The present disclosure has been presented for purposes of illustration and description. Further, the description herein is not intended to limit the present disclosure to the form disclosed herein. In particular, variation and modification commiserate with the above teachings, within the skill and knowledge of those having ordinary skill in the relevant art, are within the scope of the present disclosure. The present disclosure is further intended to explain the best mode presently known of practicing the invention as recited in the claims, and to enable others skilled in the art to utilize the present disclosure, or other embodiments derived therefrom, e.g., with the various modifications required by their particular application or uses of the present disclosure.

APPENDIX

De-Noising.

For simplicity, in the description hereinbelow, the following description and Table A1 provides further specificity.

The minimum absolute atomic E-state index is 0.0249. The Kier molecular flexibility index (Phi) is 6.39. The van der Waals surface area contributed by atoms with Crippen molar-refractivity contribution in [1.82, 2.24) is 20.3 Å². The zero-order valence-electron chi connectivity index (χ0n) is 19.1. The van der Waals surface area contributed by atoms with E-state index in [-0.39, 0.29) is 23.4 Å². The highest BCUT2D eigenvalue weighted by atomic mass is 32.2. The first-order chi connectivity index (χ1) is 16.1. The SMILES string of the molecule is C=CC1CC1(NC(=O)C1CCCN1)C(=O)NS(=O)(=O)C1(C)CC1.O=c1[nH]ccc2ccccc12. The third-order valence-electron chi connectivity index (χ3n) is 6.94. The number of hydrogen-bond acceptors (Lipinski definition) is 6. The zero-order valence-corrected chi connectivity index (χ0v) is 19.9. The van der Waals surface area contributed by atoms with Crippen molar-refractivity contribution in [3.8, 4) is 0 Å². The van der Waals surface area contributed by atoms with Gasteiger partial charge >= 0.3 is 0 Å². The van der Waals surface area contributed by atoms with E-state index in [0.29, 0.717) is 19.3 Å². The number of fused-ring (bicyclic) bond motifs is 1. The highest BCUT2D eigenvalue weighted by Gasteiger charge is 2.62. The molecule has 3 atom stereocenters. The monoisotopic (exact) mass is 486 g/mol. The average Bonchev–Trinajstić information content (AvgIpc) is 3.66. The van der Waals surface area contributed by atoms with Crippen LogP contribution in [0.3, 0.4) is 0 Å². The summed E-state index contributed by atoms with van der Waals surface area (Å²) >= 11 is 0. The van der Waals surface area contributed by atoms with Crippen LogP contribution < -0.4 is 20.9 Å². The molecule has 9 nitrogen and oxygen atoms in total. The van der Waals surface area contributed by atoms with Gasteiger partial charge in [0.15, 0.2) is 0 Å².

• Aggressive de-noising: De-noising that includes low pass filtering and median filtering combined with a high degree masking coefficients as one skilled in the art will understand, wherein by “high degree masking coefficients” is meant Σi−k i+kw(t)h(t)h(i−t) where k=32−47.
    • Moderate de-noising: De-noising that includes low pass filtering with masking coefficients having a smaller degree (e.g., in the range of 8-31) and in some circumstance activating a median filter, as one skilled in the art will understand.
    • Little/no de-noising: This term includes no de-noising, de-noising using no low pass filtering or very minor low pass filtering (e.g., “minor” means Σi−k i+kw(t)h(i−t) where k=0-7), and no median filtering, as one skilled in the art will understand.